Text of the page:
Costi’s fiction has appeared in Canada, the United States, and Europe. He has sold 3 books and over 50 stories in US, Canada, Romania, Hungary, Poland, Denmark and England for which he has won 24 awards, including the Alexandru Odobescu Award given by the Writers Union for the best debut in book, in 2000. His latest sales include the anthologies Ages of Wonder (US), Tesseracts 17 (CA), The Mammoth Book of Dieselpunk (US & UK), Dark Horizons (US) and Street Magick (US). His story Cosmobotica is a finalist for the prestigious Canadian Aurora Awards.
Costi Gurgu was born in the ancient city of Tomis (now called Constanta), on the Black Sea. He later moved to Bucuresti (Romania), then London (UK) and finally Toronto (Canada).
He first discovered SF through “The Overlords of War” by Gerard Klein, which is an unusual time travel novel. He then read extensively through a large selection of Romanian and European SF&F writers before reading his first North American author. He actually thought for many years that his first American was A.E. Van Vogt, before discovering that Van Vogt was Canadian and Isaac Asimov became his first American SF author.
Costi began writing while in primary school, but got serious in high school when his German Language teacher, Nadia Dorian, wife of acclaimed SF author Dorel Dorian, read some of his short stories and encouraged him to enter his first writing group, Solaris. When a few years later some authors from Solaris decided to form their own writers group, one which would reflect the new realities of the SF market in Romania, Costi became one of the founders of ProspectArt group, alongside names like Cristian Tudor Popescu, Danut Ungureanu, Stefan Ghidoveanu, Dan Mihai Pavelescu, Marian Truta and many others.
Short Story Debut
In 1993, while in university, Costi made his debut in the Science Fiction Journal, with the short story Wonderful Asaara, twice awarded in 1994 and resold five times since. It was last published in 2014, in the Weird Worlds Anthology, edited by the late Stefan Ghidoveanu.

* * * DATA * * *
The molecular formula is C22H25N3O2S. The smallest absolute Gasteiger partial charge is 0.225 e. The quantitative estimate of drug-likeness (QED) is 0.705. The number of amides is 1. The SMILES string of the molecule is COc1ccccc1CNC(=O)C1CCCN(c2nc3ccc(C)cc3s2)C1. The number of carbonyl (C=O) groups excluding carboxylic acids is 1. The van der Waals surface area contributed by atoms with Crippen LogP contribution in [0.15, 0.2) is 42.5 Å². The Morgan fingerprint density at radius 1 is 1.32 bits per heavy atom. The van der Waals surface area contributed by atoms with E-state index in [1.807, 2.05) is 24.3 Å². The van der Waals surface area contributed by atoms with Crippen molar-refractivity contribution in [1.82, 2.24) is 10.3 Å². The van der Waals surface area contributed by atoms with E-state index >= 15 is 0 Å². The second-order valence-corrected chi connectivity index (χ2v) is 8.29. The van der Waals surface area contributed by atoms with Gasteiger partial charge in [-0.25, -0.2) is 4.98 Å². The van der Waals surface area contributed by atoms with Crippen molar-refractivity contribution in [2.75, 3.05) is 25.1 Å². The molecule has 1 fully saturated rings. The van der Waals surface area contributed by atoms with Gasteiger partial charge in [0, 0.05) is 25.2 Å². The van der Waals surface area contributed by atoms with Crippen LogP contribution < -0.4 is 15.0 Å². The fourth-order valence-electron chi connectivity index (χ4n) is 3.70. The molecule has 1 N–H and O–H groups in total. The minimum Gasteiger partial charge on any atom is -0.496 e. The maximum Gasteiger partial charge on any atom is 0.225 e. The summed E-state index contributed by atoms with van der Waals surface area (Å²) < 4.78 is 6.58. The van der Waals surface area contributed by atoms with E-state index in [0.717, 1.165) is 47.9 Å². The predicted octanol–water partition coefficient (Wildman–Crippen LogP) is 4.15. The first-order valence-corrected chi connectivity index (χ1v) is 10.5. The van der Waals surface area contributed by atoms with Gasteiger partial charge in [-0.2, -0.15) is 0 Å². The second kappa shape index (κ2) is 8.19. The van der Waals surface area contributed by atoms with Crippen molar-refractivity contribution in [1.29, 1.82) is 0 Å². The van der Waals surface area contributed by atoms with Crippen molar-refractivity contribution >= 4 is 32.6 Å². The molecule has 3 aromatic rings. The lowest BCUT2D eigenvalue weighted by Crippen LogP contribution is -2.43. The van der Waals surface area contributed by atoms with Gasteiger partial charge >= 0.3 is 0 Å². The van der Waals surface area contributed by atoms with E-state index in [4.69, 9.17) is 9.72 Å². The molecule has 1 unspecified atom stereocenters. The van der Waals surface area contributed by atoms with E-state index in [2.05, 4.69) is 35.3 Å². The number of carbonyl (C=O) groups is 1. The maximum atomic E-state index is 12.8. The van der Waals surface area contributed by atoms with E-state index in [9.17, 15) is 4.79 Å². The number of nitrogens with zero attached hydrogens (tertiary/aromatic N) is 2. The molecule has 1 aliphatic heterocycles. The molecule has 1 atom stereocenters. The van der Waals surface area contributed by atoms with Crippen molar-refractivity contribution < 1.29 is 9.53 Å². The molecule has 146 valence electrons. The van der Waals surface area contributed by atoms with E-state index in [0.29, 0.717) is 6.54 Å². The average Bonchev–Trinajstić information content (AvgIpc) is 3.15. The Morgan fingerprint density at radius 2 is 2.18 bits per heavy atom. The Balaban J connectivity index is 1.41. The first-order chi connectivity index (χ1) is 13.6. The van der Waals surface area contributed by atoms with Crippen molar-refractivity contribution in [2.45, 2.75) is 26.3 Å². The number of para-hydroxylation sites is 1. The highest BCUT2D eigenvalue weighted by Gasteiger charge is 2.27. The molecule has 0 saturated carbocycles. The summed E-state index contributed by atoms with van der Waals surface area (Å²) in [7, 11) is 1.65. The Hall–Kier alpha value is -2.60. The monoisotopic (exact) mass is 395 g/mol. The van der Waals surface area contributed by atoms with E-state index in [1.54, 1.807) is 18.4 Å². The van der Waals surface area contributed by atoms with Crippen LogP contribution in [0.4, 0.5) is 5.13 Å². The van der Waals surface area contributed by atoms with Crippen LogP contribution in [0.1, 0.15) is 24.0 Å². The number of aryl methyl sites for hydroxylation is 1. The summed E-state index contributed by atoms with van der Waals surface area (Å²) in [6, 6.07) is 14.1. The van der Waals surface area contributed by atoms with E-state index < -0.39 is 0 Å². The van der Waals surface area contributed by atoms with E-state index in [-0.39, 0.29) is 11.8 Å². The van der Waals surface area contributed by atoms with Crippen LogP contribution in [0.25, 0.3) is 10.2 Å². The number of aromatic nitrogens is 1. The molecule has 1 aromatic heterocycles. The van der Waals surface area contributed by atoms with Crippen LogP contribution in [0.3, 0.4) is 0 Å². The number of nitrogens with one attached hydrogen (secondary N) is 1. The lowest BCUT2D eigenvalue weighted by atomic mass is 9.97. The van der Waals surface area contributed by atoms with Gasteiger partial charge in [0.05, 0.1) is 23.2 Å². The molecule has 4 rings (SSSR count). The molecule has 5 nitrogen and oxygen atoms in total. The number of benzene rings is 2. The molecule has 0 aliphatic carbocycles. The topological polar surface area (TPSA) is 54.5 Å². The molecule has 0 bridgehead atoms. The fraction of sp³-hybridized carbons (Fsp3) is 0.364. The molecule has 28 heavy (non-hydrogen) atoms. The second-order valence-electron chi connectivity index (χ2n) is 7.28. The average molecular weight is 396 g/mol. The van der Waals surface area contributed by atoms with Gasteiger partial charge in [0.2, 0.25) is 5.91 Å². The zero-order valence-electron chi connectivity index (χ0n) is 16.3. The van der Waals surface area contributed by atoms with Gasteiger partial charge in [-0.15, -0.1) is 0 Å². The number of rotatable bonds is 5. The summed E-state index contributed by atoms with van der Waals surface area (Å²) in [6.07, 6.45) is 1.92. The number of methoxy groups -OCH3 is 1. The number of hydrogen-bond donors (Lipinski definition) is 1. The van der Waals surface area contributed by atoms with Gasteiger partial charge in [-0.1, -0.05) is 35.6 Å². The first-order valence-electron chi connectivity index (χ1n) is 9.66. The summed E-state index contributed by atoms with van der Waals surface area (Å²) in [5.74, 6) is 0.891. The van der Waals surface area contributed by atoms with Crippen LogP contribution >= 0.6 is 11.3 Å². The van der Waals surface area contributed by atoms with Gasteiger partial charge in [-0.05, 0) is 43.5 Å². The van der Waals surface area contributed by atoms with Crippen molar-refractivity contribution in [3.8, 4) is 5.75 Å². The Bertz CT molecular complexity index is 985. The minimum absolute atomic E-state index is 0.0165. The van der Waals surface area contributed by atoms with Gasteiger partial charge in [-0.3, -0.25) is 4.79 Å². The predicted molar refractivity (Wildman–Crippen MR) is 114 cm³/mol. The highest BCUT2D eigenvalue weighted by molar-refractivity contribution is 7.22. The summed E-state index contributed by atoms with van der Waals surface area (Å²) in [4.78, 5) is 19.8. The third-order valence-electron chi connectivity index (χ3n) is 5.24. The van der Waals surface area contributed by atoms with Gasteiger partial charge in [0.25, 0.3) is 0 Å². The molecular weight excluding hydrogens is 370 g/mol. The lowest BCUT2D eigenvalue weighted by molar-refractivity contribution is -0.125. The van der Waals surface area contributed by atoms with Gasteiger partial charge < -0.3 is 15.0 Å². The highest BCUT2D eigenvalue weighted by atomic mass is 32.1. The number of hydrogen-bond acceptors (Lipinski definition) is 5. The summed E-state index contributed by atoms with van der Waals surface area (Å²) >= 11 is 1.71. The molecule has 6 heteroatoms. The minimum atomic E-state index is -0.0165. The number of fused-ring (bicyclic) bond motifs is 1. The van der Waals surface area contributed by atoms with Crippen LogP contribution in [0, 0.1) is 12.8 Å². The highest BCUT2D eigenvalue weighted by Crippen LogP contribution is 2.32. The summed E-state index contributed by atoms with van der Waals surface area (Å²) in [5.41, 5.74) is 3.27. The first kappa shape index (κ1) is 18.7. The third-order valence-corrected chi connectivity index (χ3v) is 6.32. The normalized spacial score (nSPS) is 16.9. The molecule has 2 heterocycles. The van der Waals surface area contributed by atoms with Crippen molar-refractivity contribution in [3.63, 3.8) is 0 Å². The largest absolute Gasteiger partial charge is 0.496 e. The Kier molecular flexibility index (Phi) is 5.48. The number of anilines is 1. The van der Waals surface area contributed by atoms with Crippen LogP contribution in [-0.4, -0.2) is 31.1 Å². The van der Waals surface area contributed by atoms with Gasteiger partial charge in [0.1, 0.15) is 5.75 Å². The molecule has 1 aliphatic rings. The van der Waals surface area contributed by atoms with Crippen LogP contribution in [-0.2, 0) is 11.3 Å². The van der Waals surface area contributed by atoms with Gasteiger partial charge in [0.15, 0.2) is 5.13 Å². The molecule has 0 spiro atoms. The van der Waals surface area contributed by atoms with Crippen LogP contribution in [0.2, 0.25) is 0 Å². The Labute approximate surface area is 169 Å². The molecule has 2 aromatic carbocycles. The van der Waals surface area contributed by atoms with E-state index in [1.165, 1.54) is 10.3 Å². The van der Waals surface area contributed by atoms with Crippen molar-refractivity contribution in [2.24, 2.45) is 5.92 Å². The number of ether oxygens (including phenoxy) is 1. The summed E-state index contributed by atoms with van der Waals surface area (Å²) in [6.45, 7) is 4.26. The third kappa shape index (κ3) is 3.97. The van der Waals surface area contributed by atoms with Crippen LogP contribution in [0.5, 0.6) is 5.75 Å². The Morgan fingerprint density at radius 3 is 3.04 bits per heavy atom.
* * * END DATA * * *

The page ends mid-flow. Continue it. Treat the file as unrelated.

Costi has won 26 awards for his writing and has published over 50 stories in different magazines and anthologies across two continents.
His story collection entitled “Ciuma de sticla” (The Glass Plague) was sold to ProLogos in 1999. The Glass Plague won the Vladimir Colin Award and the Alexandru Odobescu Award for debut book in 2000, the annual award given by the Writers Union for best literary fiction.
His debut book was soon followed by several anthologies and shared-world novels coordinated by him.
Costi wrote his first novel, “Retetarium” (Recipearium), in 1994 and was awarded the Nemira Award. It was published in 2006, by Tritonic Publishing Group. It gathered two more awards after publication, the Vladimir Colin Award and Kult Award.
Recipearium represents a new new weird that defies some grand SF unwritten rules, scaring most editors from approaching it. Michael Haulica, Costi’s editor at Tritonic took the chance, believing that any rule can be broken, if one does it knowingly and with skill. His faith in Costi’s novel has proven him right, as Recipearium has been twice awarded best novel of the year and has gathered a lot of literary and genre reviews, turning it into a critics and market success. Recipearium was published in North America in 2017 by White Cat Publications.
Costi lives in Toronto with his wife, Vali, in a flat turned design studio/art workshop.